November 1, 2011

Green Flash on the way to Oz-Day 3

So last week sometime--maybe while we were sighting dugong, or perhaps just before we headed out to dive the Coolidge--Evan commented that when we got to Australia it was time to end-for-end the halyards and sheets. They've been in use for years and are starting to show signs of wear. Swapping them end-for-end would increase their longevity. It was a great idea. And when the genoa halyard broke during Evan's night watch on our first night out I couldn't help but admire how accurate his observation was...

We got the sail under control and lowered into the cockpit and stuffed into a locker--ending what had been a brilliant sail. Then I hooked up the running backstays and we unfurled our little staysail. The little sail didn't do badly in the light winds--and while we weren't making 7+ knots anymore--we were still sailing.

Maia and I hoisted Evan up the mast with the spinnaker halyard in the relatively calm seas the next morning. Calling himself a human pinata he gave Maia a home schooling lesson on motion as the top of the mast swung through a big arc. From the top of the mast he dropped a weighted messenger line down. He listened to it clang its way down and when the noise stopped we assumed it was down. So we lowered Evan--only to discovered the messenger was stuck somewhere in the mast and we were back to square one.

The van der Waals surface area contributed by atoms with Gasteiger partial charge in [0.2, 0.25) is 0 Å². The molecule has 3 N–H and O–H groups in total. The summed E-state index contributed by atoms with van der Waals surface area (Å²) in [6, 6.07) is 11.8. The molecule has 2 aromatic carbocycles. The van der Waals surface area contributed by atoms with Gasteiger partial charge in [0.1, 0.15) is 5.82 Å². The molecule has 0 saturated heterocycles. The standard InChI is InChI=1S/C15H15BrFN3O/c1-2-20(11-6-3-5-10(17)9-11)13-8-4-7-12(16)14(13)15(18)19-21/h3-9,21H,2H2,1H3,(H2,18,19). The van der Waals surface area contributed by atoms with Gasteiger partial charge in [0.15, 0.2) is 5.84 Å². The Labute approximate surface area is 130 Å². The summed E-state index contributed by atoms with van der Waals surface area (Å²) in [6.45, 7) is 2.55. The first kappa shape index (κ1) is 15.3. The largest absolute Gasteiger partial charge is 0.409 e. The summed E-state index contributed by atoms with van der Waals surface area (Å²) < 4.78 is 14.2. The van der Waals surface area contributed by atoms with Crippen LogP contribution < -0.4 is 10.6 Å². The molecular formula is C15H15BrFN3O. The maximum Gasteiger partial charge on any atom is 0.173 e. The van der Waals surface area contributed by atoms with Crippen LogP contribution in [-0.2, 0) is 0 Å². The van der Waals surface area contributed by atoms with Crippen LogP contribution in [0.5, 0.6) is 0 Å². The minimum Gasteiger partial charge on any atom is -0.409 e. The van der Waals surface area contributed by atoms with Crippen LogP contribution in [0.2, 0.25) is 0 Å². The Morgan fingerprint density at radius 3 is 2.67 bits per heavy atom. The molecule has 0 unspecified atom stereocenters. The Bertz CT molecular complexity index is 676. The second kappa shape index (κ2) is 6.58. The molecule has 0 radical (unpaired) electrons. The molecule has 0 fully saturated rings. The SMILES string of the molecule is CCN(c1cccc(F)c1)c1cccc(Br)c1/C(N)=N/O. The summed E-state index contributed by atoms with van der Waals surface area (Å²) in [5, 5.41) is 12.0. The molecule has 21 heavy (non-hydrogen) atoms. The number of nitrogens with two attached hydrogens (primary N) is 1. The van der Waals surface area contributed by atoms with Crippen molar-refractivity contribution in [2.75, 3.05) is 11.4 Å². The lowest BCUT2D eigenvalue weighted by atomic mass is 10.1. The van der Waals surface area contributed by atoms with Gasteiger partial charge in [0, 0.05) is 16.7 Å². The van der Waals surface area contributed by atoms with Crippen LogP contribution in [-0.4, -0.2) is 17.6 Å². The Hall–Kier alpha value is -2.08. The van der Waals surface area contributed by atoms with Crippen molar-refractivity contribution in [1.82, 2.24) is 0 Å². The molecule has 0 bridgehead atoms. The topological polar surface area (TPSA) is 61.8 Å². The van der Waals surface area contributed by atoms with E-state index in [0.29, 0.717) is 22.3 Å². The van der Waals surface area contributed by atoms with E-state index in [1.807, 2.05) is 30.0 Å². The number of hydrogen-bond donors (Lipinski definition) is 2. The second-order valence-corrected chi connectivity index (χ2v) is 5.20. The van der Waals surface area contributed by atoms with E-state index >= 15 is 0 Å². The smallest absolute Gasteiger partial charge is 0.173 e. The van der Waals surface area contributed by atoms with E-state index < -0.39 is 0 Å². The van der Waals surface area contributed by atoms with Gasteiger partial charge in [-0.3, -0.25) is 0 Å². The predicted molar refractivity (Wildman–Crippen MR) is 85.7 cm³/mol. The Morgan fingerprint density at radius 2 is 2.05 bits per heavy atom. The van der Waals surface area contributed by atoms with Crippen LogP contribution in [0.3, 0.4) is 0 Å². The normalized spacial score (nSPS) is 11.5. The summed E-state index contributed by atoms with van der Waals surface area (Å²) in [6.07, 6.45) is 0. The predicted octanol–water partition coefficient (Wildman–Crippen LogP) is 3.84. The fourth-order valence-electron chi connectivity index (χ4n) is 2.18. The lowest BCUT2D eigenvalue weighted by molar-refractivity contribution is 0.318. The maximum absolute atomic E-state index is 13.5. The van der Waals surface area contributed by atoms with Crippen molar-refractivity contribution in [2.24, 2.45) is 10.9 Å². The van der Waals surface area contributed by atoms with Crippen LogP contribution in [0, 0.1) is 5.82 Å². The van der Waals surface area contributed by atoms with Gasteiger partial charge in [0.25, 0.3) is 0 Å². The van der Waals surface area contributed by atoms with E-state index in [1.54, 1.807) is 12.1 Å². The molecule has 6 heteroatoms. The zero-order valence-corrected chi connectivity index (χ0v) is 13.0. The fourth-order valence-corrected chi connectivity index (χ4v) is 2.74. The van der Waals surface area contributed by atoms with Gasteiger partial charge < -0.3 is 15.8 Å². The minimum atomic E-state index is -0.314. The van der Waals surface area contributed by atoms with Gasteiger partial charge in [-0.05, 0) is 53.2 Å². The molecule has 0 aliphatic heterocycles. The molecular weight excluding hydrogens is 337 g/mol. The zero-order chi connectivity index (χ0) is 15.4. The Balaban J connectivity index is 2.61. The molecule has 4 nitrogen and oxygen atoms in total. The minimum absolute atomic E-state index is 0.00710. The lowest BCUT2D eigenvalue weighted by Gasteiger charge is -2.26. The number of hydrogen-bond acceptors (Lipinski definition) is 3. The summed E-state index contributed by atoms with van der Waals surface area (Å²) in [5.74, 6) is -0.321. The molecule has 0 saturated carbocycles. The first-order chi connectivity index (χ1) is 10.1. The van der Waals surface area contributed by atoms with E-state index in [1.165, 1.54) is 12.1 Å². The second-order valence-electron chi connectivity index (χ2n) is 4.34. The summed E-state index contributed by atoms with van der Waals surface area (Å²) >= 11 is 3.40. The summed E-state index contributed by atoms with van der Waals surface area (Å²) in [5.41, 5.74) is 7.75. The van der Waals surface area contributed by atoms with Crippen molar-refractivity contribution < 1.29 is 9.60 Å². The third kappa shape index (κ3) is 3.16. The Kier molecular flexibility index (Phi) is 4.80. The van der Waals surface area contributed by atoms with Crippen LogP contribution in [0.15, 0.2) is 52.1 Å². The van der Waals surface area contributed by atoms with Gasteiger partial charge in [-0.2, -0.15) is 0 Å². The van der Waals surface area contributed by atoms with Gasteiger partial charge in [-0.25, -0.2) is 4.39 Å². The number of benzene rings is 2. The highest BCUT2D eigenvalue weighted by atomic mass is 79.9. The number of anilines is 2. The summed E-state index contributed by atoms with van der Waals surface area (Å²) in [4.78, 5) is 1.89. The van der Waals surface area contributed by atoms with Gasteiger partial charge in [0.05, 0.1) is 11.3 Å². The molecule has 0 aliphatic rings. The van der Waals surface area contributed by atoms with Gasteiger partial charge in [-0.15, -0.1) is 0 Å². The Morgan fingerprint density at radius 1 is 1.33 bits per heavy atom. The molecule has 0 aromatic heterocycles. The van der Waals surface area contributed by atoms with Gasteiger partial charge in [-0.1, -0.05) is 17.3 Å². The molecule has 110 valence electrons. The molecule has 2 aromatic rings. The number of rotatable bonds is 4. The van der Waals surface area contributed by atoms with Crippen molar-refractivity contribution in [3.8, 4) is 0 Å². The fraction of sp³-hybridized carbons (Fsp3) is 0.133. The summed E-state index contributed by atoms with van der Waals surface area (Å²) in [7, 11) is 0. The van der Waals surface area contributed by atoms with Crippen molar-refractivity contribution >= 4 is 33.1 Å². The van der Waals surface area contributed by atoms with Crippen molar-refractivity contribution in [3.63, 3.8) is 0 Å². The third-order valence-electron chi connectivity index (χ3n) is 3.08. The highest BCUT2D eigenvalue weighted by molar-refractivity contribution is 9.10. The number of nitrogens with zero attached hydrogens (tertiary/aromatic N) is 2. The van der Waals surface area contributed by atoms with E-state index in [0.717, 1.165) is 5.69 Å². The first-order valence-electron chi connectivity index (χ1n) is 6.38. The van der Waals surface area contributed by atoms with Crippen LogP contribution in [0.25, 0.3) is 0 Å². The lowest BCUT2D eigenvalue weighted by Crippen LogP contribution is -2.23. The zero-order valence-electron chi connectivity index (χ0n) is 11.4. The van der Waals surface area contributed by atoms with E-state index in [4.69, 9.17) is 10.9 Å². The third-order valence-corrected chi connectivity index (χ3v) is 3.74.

But we were still making 5-6 knots in gorgeous flat conditions. We had a relaxing day--had a nice BBQ for dinner and watched the sun set in a green flash. At around 4am though the wind dropped even further and we fired up the motor.

The weather report is promising more of the same for the next 3-4 days. So we decided that we need to get the genoa back up. So after changing the spinnaker halyard (can't fool us twice) we'll hoist the genoa on it. This means we can't furl and if we need to shorten sail we'll need to drop it. Very old school. But it should give us an extra knot or so of boat speed. Something we dearly want for this passage.

17 46 S
164 26 E
800 miles to Bundaberg

radio email processed by SailMail
for information see:

No comments: